WASHINGTON (May. 15)
The United States should prepare for pre-emptive or retaliatory strikes against targets “in countries well known to have engaged in state-sponsored terrorism,” a U.S. commission set up after the 1988 bombing of Pan Am Flight 103 has concluded.
The report, issued by the President’s Commission on Aviation Security and Terrorism, does not blame any particular group or country for the Dec. 21, 1988, bombing of the flight, which exploded over Lockerbie, Scotland.
Palestinian groups linked to Iran and Syria are suspected of bombing the flight, which killed 270 people, in retaliation for the U.S. downing of an Iranian passenger plane, which the U.S. government maintains was an accident.
Ann McLaughlin, the commission chairwoman, told reporters at the National Press Club on Tuesday that the commission’s mandate did not allow it to conclude who was responsible for the Pan Am bombing.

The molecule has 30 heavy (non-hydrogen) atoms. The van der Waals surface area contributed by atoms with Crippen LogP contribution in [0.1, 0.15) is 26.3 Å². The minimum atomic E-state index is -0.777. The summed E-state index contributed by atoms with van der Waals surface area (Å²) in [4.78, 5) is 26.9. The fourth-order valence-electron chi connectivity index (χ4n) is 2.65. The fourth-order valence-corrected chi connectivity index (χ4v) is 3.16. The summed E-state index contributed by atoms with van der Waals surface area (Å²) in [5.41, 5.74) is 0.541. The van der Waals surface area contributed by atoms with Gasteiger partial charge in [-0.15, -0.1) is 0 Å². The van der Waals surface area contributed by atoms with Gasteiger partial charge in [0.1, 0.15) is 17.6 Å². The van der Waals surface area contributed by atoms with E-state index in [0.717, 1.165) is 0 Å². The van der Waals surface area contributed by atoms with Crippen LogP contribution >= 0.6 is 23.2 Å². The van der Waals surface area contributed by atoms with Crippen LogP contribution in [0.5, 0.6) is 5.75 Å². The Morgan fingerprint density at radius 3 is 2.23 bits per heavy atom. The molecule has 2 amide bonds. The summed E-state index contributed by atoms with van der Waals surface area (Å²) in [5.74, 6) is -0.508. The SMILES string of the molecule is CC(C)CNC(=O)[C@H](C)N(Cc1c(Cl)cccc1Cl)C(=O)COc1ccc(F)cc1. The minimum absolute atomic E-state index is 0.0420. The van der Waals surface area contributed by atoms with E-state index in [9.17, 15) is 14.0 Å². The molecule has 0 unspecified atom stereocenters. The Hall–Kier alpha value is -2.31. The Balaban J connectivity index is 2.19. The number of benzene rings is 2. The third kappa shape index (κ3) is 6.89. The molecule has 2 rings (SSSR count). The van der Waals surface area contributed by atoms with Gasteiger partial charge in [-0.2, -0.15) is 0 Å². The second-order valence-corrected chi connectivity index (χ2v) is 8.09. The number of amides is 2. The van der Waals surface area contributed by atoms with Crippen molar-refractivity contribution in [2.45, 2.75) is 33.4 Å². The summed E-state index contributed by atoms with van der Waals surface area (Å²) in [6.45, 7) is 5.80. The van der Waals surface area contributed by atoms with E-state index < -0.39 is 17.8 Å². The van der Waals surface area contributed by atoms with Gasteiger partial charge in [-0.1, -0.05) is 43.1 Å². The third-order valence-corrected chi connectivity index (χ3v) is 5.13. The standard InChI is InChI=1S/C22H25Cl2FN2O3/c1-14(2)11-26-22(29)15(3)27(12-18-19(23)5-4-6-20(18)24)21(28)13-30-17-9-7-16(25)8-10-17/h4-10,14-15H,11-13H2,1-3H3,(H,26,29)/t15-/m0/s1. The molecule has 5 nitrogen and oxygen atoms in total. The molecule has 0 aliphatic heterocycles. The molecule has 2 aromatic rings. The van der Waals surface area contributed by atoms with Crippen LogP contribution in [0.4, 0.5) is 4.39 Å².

The report rejected suggestions that U.S. airlines try to emulate security procedures used by Israel’s E1 A1 Airlines, such as detailed luggage inspections and thorough questioning of each passenger.
Rep. James Oberstar (D-Minn.), one of seven members of the commission, said. “The total system that E1 A1 uses is one unique to that carrier, to its nation-state and to the state of national readiness that applies in Israel.”
The United States has “many more carriers carrying many times more people — very different circumstances,” said Oberstar, who chairs the House Public Works and Transportation subcommittee on aviation.